Sadhana Centre for Creative Practice explores nuances of being a performer. The team presents a music programme in the city today

‘Creativity is contagious, pass it on’. Albert Einstein’s famous quote defines best the creative pursuits of Sadhana Centre for Creative Practice. And their performance in the city today is just one among the many interventions of this collective that works towards learning and understanding art and the artiste, be it in theatre, dance, music or visual art.

Based at Manakkudy in Thrissur district, Sadhana, in the words of Martin C. John, its founder-director, is where “art is treated as practice, not as something meant for competition”. It is a “vibrant family” with musicians, dancers, theatre artists, visual artists, actors, martial artists, yoga practitioners, Ayurveda doctors, academicians, traditional art practitioners… as members, who collaborate with productions of the group at various points of time.

Sadhana was born as a result of theatre activist Martin’s work in Latin American countries, particularly Chile. “I met Chilean theatre artiste Elias Cohen when he came down to Kerala and, eventually, I joined him after finishing my course in the School of Drama, Thrissur,” says Martin.

Since its official launch in 2010, Sadhana has been presenting plays and music shows, holding workshops and seminars and has collaborated with artistes from Chile for theatre productions.

Residential workshops for foreign students are also conducted.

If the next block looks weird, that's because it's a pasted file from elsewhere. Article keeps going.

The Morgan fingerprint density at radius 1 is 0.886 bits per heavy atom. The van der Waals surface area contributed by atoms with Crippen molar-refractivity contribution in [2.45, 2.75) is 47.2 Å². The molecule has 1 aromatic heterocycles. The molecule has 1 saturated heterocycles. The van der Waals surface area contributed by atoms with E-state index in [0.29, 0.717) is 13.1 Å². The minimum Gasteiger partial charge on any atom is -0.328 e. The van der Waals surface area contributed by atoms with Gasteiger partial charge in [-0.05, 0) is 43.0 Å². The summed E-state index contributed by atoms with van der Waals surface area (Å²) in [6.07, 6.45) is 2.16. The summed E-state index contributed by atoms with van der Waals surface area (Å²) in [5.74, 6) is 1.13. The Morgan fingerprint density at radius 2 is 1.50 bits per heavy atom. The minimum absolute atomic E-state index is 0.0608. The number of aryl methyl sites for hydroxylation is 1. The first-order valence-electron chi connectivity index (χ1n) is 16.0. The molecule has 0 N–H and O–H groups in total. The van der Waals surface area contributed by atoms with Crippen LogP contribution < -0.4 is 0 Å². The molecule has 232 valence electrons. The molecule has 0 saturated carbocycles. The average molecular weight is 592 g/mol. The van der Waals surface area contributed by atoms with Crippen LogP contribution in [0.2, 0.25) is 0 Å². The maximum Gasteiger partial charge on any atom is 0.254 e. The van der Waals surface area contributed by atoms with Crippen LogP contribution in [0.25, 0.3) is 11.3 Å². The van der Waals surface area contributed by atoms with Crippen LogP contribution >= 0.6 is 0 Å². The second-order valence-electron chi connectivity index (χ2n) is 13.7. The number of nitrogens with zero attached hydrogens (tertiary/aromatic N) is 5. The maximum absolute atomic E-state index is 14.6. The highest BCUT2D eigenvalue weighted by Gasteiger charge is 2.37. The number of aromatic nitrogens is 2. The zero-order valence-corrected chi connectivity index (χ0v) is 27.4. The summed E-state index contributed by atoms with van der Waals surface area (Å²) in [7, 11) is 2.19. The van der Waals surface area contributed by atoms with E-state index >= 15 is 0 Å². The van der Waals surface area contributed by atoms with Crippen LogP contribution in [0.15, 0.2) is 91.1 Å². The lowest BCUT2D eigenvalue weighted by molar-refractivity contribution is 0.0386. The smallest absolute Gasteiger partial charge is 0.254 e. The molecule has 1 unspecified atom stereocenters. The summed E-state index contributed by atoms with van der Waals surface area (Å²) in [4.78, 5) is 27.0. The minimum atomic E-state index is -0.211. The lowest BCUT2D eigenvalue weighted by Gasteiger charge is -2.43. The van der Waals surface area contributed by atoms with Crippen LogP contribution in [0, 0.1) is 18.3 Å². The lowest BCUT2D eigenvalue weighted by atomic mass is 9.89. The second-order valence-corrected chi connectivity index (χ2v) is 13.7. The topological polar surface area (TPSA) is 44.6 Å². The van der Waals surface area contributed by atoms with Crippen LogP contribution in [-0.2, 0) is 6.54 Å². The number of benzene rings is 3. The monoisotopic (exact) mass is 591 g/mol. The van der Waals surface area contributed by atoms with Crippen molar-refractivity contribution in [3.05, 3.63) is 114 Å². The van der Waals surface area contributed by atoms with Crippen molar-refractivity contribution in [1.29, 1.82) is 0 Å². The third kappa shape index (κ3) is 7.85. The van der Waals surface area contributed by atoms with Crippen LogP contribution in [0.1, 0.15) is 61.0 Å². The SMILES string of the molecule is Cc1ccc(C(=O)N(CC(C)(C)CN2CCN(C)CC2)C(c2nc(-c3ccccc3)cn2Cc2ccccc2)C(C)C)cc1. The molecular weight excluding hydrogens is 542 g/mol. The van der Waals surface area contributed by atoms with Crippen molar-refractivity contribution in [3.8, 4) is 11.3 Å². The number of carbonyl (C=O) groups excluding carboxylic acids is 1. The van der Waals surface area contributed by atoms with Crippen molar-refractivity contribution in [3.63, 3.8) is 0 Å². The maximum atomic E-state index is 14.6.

“We cover themes such as art, philosophy, education and culture, and the like. When we have a performance, we come up with ideas depending on the space available. More than being just spectators we expect our audience to be part of what we do,” says Martin.

For example, Sadhana’s Odichodichu – Oru Bus Natakam is actually staged in an open bus. “It is a bus carnival. On the day of the performance, we meet up with kids in the area and organise different activities for them, related to theatre, music or art. We sometimes come up with workshops, installations or exhibitions before staging the play in the evening,” Martin explains.

‘Oorali’ is the latest venture from Sadhana. It is totally different from a conventional music band, the group says. “We call it a contemporary conversational band. Our songs are based around contemporary themes. We interact with the audience and involve them by making them play an instrument or sing or dance with us,” says Martin.

Oorali performs at Gandhi Park today as part of One Billion Rising campaign organised by Sakhi Women’s Resource Centre, Vanchiyoor. Time: 6.30 p.m.

CALL OF THE STAGE

Martin, an alumnus of the School of Drama, has worked in Chile for eight years. An actor, director and theatre musician, he has associated with music bands in Chile as a singer and percussionist. He has taught at various universities in Chile and was a guest actor at National Theatre, Chile.

In addition to Martin, the core members of the team are Shaji Surendranath and Saji Kadampattil. There are a bunch of artistes from across the state who associate with Sadhana as and when required. Sadhana has produced five plays and many collaborative productions. Their play After the Silence featuring foreign artistes won four awards at Mahindra Excellence in Theatre Awards (META) in 2013: best lighting designer (Shaji Surendranath), best innovative sound design (Claudio Clavija), best actress (Valeria Olguin Espinoza) and best choreographer (Martin C. John). Shaji is the lyricist of Oorali. Martin, Saji, Sanandan Sankaran and Abhilash A.B. are the members. “Oorali is a term taken from Padayani, it stands for ‘spokesperson’,” Martin says.